"Since when is the secret ballot a basic tenet of democracy?" Teamsters President James Hoffa recently demanded. He callously dismissed this cornerstone of American self-government that helped emancipated slaves vote after the Civil War and has decided presidential elections since Grover Cleveland beat Benjamin Harrison in 1892.
To achieve true prosperity and financial security for life, what you really need is the ability to screw up big time.
I base this observation on the revelations coming out of Wall Street, and I am waiting for the call from one of the great investment houses because, given the opportunity, there's not much I can't botch. Certainly I couldn't do worse than the people currently running the show.
U.S. President Barack Obama is considering a plan that would double the size of Afghanistan's security force to about 400,000 troops and police officer to stabilize the nation, The New York Times reported on Wednesday.
Obama was expected to approve a version of the plan in coming days as part of a broader Afghanistan-Pakistan strategy, the report said, citing senior administration and Pentagon officials.
Afghanistan now has about 90,000 troops and the Afghan National Police numbers about 80,000 officers, the newspaper said.
We Americans have always found comfort by wrapping ourselves in a one-size-fits-all security blanket.
We safeguarded our domestic security by redoubling our efforts to catch and punish crooks and murderers who endanger our homes and streets. We safeguarded our national security by taking hard lines against those who willfully endanger our country -- spies selling stolen secrets got tough sentences and sometimes paid with their life. We called them "traitors" -- because their greed put our nation at grave risk.
If you can stay focused, my topic today is the various assaults on America's declining powers of concentration. Where was I? Oh yes, according to my theory, everything in modern life is subversive of people's ability to focus on the subject at hand. This is a huge problem.
If not distancing itself from Treasury Secretary Timothy Geithner, the White House is placing firmly on his shoulders responsibility for how the government handled the $165 million in bonuses paid to about 400 executives and traders at American International Group Inc.
"Secretary Geithner last week engaged with the CEO of AIG to communicate what we thought were outrageous and unacceptable bonuses," White House spokesman Robert Gibbs said Tuesday.
Then he volunteered the answer to a question being asked all over Washington: Did Geithner still enjoy President Barack Obama's confidence, given the whopping bonuses the failed insurance giant paid Friday after receiving taxpayer bailout money?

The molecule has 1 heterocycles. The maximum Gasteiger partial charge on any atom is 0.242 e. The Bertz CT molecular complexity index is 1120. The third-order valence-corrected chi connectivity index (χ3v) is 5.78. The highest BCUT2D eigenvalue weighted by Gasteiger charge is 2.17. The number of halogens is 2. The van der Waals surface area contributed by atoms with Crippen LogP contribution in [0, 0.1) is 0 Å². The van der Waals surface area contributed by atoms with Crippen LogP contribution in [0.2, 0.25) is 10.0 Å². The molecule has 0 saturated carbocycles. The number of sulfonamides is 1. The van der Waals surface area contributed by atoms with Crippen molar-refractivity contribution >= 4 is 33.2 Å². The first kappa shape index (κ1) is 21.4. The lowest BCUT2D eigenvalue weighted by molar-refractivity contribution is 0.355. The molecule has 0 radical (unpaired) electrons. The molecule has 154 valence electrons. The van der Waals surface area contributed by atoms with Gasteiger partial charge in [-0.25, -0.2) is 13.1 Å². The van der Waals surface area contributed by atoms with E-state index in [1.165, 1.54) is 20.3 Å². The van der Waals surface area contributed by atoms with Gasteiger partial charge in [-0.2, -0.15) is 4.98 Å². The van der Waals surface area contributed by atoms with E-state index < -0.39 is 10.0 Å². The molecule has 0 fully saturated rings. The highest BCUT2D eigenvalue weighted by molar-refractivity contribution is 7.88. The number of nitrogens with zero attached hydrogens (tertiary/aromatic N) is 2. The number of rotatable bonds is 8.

Congressional Democrats careened between the circular firing squad and the three-ring circus Tuesday as they struggled with their new reality: playing defense on the economy.
Sen. Robert Menendez (D-N.J.) blamed Treasury Secretary Timothy Geithner for letting bailed-out insurance giant American International Group pay $165 million in bonuses to its employees, saying he wrote a letter to Geithner two weeks ago warning him of just such a possibility.
Sen. Chris Dodd (D-Conn.), tagged by Republican aides for sponsoring an amendment to the stimulus bill that allowed the bonuses, shifted the blame to the Treasury Department and “the bill conferees,” saying he had no idea that the AIG bonuses were coming.
Congress should identify banks or other financial institutions that have become so large their failure poses a systemic risk and should put them under federal supervision, according to the Independent Community Bankers of America.
"Excessive concentration has led to systemic risk and the banking crisis that we now face," C.R. Cloutier, president of MidSouth Bank in Louisiana, told the U.S. House of Representatives antitrust subcommittee on Tuesday.
The Obama administration says it's trying to put strict limits on the next $30 billion installment in taxpayers' money for insurance giant AIG amid questions about whether it responded fiercely enough to executive bonus payments.
Iowa Sen. Charles Grassley (left) suggested that AIG executives should take a Japanese approach toward accepting responsibility for the collapse of the insurance giant by resigning or killing themselves.
The Republican lawmaker's harsh comments came during an interview with Cedar Rapids, Iowa, radio station WMT on Monday. They echo remarks he has made in the past about corporate executives and public apologies, but went further in suggesting suicide.